This competition was a joint venture between NASA's Centennial Challenges National Additive Manufacturing Innovation Institute (aka America Makes) and Bradley University in Peoria, Illinois. It was divided into three phases, each having their own prize bag that would be divided among the three winning teams.
Phase I Design Competition, teams were required to submit architectural renderings. This phase was completed in 2015 and a $ 50,000 prize bag was awarded. The winning entries to this stage included the Mars Ice House of Space Exploration Architecture (SEArch) and Clouds Architecture Office (Clouds AO).
The concept was inspired by recent missions that have shown exactly how widespread water ice is in our solar system, especially on Mars. This particular design relies on the abundance of water and the ever-cold temperatures in March's northern latitudes to create a home for explorers.
The construction would be handled by autonomous robots that would harvest ice on site and combine it with water, fiber and airgel, which would then be printed as layered rings. This method and choice of building materials would provide insulation, radiation shielding, and ambient views to potential martial settlers.
Regolith Additive Manufacturing (RAM) by Team Gamma who also won the People's Choice Award. This concept requires the use of three inflatable dodecahedral modules to form the basic form of the habitat, while a number of semi-autonomous robots use microwaves to melt and distribute regolith (aka "sintering") over them to form the habitat's protective outer layer.
Third place went to the Entry, Descent and Landing (EDL) concept submitted by Team LavaHive. T heir design called for the use of repurposed spacecraft components and a technique known as "lava casting" to create interconnecting corridors and sub-habitats around a main inflatable section.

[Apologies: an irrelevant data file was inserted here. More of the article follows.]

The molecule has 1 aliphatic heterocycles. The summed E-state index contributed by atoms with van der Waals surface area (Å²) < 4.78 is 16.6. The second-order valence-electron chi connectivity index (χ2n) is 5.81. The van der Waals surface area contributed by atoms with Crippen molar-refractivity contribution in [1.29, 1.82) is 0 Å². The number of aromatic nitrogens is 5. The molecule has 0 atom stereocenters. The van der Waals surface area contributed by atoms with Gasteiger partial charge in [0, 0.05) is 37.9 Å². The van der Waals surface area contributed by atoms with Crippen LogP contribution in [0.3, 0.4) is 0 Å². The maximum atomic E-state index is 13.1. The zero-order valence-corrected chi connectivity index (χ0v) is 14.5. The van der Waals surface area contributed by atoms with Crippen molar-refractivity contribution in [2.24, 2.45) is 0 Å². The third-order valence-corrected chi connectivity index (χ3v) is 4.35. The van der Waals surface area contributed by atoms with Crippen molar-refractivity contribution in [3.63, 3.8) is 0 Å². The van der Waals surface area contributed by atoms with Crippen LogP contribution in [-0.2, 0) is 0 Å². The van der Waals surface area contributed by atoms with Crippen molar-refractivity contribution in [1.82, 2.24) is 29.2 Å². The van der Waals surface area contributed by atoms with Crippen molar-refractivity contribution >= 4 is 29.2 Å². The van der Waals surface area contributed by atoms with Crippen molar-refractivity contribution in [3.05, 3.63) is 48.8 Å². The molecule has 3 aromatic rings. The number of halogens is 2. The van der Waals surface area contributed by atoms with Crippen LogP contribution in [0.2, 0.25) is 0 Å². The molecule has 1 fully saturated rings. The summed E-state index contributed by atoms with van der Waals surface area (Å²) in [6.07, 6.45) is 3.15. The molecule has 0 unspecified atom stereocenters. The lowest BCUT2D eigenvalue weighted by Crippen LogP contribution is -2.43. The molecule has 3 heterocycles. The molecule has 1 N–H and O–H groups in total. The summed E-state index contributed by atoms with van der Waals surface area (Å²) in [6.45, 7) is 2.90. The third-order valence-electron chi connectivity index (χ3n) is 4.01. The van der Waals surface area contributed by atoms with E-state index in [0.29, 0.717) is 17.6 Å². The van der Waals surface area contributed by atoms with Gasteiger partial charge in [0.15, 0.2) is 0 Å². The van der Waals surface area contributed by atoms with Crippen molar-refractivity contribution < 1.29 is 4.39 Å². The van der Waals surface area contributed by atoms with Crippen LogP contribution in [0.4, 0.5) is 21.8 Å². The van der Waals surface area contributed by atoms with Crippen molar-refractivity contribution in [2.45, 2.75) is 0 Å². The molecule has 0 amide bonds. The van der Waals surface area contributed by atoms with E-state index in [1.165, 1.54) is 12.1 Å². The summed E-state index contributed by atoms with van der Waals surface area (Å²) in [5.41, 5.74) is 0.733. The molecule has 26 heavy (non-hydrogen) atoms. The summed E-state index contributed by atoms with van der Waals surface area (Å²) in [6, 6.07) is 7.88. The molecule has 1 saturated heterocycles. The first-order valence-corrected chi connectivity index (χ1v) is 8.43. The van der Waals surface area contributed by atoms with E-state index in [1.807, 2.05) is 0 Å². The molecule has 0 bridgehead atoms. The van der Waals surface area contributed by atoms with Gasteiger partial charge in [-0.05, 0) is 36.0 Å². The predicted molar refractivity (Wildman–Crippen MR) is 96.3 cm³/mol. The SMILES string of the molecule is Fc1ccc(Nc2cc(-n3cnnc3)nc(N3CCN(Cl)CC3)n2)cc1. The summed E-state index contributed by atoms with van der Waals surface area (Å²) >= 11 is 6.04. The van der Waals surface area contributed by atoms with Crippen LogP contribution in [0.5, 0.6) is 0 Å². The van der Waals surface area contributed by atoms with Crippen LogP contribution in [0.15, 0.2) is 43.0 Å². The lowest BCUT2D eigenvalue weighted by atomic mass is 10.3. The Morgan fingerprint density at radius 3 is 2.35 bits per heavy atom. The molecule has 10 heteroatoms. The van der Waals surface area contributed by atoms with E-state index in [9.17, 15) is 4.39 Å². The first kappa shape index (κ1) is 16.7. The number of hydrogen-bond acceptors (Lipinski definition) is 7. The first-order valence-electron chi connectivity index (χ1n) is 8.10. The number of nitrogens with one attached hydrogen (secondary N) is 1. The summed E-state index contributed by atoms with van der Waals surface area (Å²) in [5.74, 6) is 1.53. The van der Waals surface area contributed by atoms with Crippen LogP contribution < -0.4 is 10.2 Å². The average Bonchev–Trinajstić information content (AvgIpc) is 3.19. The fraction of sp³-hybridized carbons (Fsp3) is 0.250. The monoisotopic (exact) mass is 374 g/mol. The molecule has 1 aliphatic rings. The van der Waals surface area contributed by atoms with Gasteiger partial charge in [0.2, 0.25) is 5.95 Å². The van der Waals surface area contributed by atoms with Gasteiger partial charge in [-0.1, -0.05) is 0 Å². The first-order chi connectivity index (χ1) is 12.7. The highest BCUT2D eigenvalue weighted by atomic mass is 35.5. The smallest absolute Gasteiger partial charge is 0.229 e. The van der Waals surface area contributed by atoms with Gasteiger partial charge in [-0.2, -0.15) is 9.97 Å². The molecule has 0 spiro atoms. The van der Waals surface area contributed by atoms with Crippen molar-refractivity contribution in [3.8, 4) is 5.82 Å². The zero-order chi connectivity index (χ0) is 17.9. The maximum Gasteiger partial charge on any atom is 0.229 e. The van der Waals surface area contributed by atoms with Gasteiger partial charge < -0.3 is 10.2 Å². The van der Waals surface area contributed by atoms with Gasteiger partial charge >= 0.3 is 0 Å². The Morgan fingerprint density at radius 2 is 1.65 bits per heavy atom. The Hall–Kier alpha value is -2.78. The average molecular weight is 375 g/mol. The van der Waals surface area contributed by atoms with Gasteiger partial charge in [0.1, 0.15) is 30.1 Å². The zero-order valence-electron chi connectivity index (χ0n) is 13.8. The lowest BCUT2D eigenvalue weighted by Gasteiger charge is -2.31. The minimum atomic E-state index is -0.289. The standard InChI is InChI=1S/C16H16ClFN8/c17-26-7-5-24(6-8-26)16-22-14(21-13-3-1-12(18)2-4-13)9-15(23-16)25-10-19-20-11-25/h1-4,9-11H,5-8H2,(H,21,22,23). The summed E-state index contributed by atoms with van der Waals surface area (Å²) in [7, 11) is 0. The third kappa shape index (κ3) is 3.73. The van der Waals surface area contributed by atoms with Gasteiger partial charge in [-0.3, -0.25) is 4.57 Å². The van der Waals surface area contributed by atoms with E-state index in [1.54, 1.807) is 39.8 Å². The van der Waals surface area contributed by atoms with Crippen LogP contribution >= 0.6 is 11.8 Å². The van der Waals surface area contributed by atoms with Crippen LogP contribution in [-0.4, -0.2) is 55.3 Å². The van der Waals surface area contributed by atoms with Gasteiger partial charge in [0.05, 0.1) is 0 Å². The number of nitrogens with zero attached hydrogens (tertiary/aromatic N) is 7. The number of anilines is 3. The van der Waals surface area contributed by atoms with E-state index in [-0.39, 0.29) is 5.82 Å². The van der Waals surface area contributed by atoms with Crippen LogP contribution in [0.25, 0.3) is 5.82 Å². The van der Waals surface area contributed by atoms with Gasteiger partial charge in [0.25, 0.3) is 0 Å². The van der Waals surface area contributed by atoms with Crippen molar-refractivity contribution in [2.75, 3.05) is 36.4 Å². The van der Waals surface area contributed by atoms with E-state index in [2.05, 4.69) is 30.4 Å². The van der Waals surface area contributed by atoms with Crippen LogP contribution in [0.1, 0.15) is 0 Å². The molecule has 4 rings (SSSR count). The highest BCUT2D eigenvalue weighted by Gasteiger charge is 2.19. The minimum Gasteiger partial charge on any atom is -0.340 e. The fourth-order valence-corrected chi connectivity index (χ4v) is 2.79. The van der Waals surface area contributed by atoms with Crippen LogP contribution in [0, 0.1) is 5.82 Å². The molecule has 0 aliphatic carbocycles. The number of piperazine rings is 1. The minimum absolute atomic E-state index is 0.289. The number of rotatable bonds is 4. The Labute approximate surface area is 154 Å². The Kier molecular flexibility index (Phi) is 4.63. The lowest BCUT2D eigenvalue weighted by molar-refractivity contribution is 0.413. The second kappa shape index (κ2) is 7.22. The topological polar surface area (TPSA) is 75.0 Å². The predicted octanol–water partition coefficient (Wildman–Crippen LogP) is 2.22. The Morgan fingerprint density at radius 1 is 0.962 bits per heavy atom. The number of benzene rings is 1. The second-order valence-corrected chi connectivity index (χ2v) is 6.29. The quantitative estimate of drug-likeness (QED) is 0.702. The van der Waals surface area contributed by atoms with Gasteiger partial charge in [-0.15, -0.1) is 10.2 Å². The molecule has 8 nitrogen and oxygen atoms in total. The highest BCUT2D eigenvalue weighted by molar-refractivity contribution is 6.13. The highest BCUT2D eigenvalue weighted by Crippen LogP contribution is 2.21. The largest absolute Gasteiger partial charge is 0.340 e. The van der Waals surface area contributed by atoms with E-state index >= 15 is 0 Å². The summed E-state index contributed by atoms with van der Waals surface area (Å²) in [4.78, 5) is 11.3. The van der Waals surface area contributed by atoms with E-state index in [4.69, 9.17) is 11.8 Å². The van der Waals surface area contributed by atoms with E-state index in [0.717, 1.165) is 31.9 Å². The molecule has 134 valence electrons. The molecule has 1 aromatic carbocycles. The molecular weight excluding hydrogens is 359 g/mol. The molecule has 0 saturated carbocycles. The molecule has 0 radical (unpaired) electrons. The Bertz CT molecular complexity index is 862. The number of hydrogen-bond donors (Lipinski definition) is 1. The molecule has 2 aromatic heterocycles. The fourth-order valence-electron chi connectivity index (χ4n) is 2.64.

In Phase II ] Construction Member Competition, focused on material technology that requires teams to create structural components. It was completed in August 2017 with a cash prize of 1.1 million. $.
This phase was divided into three levels, where teams were tasked with printing samples of their structure, subjecting them to compression and bending tests, and then printing the scale models of their concepts.
In phase III the On-Site Habitat Competition was also divided into levels where each team was subjected to a series of tests designed to measure their ability to independently build a habitat. This phase culminated in a head-to-head habitat print in April 2019, with a $ 2 million premium purse awarded.
During this phase, several teams stood for their creative concepts, combining ISRU and unique architectural designs for fashion high-functional habitats out of the Martian environment. But in the end the top prices went to team AI. SpaceFactory in New York for their MARSHA habitat.
According to the team, their conical design is not only the ideal printing environment, but also maximizes the amount of usable space while absorbing less surface area. It also allows for a structure that is vertically divided into different types of activities and is suitable for 3-D printing thanks to its bottom-up design.
The team has also designed their habitat as a flange shell that moves on plain bearings at its foundation, the purpose of which was to handle temperature changes on Mars (which are significant).
The structure is also a double shell consisting of an inner and outer layer that is completely separated, which optimizes airflow and allows light to filter from above to the entire habitat.